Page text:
In the mid-1990s, clarion calls were sounded for a “paradigm shift” to a “new learning paradigm” that involved shifting the focus of attention from the teacher and the content being taught to the learner and the process of learning (Barr & Tagg, 1995). This new learning paradigm changes the starting point for improving undergraduate education by centering the process on the learner and what the learner is doing, rather than focusing on what the instructor is doing (and covering) in class.
Effective instruction depends not only on “covering” the subject matter, but also on employing effective pedagogy. As much thought should be given to who is learning the content and how the content is taught as is given to what content is covered. In other words, process is as important as content.
Student attrition continues to plague American colleges and universities, particularly during the first year of the undergraduate experience. Use of effective retention-promoting teaching practices in first-year courses in general, and first-year experience courses (aka, first-year seminars) in particular, represents one way to promote early student persistence and eventual graduation.
A national survey of more than 1,000 institutions was conducted under the auspices of ACT, which asked chief academic officers to identify three campus retention practices that had the greatest impact on student retention. Per the survey, the reported practice that ranked first in terms of having the most impact on student retention was a “freshman seminar/university 101 course for credit” (Habley & McClanahan, 2004). This national survey finding is reinforced by a meticulous synthesis of more than 3000 postsecondary studies on the impact of college programs and experience on student development.
These studies consistently find that FYS [first-year seminar] participation promotes persistence into the second year and over longer periods of time. Whatever the procedure, the research points to the same conclusion, indicating positive and statistically significant net effect of FYS participation versus nonparticipation on persistence into the second year or attainment of a bachelor’s degree (Pascarella and Terenzini, 2005, pp. 400-401).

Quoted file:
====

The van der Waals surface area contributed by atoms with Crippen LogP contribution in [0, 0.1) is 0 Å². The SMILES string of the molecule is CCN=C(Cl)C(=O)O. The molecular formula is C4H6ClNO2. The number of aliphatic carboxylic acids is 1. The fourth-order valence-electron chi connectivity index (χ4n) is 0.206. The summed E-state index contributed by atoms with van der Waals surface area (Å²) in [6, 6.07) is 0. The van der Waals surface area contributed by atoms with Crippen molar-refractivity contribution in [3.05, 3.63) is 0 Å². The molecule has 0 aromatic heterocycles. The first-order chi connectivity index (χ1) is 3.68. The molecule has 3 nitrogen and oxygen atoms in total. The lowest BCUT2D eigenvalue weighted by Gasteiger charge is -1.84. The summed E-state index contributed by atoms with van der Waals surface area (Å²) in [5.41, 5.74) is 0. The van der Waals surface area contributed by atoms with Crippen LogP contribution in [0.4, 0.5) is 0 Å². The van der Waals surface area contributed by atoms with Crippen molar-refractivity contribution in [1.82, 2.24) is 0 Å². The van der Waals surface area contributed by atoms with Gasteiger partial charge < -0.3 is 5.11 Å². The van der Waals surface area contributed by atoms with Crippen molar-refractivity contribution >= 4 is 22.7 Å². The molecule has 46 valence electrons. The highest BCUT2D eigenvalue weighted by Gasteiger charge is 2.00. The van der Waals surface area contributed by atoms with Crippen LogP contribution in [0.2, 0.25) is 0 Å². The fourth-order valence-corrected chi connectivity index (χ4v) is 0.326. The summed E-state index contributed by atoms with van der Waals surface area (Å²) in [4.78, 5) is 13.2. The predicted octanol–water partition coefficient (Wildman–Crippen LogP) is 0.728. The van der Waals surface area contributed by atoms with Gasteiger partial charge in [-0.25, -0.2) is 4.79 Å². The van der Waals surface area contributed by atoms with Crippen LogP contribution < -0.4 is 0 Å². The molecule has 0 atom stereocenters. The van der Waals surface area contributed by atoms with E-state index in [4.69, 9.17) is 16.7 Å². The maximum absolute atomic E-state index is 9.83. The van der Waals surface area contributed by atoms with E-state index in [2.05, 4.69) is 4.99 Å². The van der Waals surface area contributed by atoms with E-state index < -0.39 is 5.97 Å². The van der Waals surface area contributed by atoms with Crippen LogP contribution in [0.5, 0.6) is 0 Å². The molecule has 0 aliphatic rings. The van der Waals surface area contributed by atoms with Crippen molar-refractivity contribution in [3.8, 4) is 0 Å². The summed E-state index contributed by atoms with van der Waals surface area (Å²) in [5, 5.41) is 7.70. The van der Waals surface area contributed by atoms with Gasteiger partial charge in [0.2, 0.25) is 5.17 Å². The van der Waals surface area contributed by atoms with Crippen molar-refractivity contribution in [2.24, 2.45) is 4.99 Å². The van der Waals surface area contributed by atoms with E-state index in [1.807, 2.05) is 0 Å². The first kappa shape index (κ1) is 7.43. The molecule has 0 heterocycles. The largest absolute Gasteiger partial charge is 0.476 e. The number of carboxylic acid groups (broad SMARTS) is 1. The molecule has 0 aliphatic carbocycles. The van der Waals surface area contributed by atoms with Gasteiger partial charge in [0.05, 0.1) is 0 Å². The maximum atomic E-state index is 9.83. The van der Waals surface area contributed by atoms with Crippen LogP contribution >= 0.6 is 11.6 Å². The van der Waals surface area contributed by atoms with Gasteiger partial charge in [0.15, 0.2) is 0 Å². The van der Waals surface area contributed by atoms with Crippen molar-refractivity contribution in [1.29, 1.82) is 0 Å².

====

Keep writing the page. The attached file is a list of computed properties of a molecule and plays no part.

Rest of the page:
If colleges and universities are serious about achieving the altruistic goal of increasing America’s college graduation rates, or if they’re concerned about the more egocentric goal of managing their enrollment and maintaining their fiscal stability, strengthening instruction in first-year courses and first-year seminars is a strategy that should be vigorously pursued.
Join expert speaker Joe Cuseo in this program that focuses on concrete, manageable instructional practices relating to both in-class and out-of-class learning experiences. You will acquire knowledge about the what, why, and how of effective first-year instruction that is transferable across different academic disciplines and applicable across different student populations. In addition to information provided via PowerPoint slides, you will receive extensive supplementary materials/manuscripts containing supporting research and additional strategies relating to the ideas presented during the session.Session Objectives:
Specific, practical strategies for making these connections will be grounded in, and supported by, research-based principles of human learning, student motivation, and student retention.
Who should attend?
The program’s content will be relevant to:
Joe Cuseo holds a doctoral degree in Educational Psychology and Assessment from the University of Iowa and is Professor Emeritus of Psychology at Marymount College (California)-where for more than 25 years he directed the first-year seminar-a core course required of all new students. He is a 14-time recipient of ... More info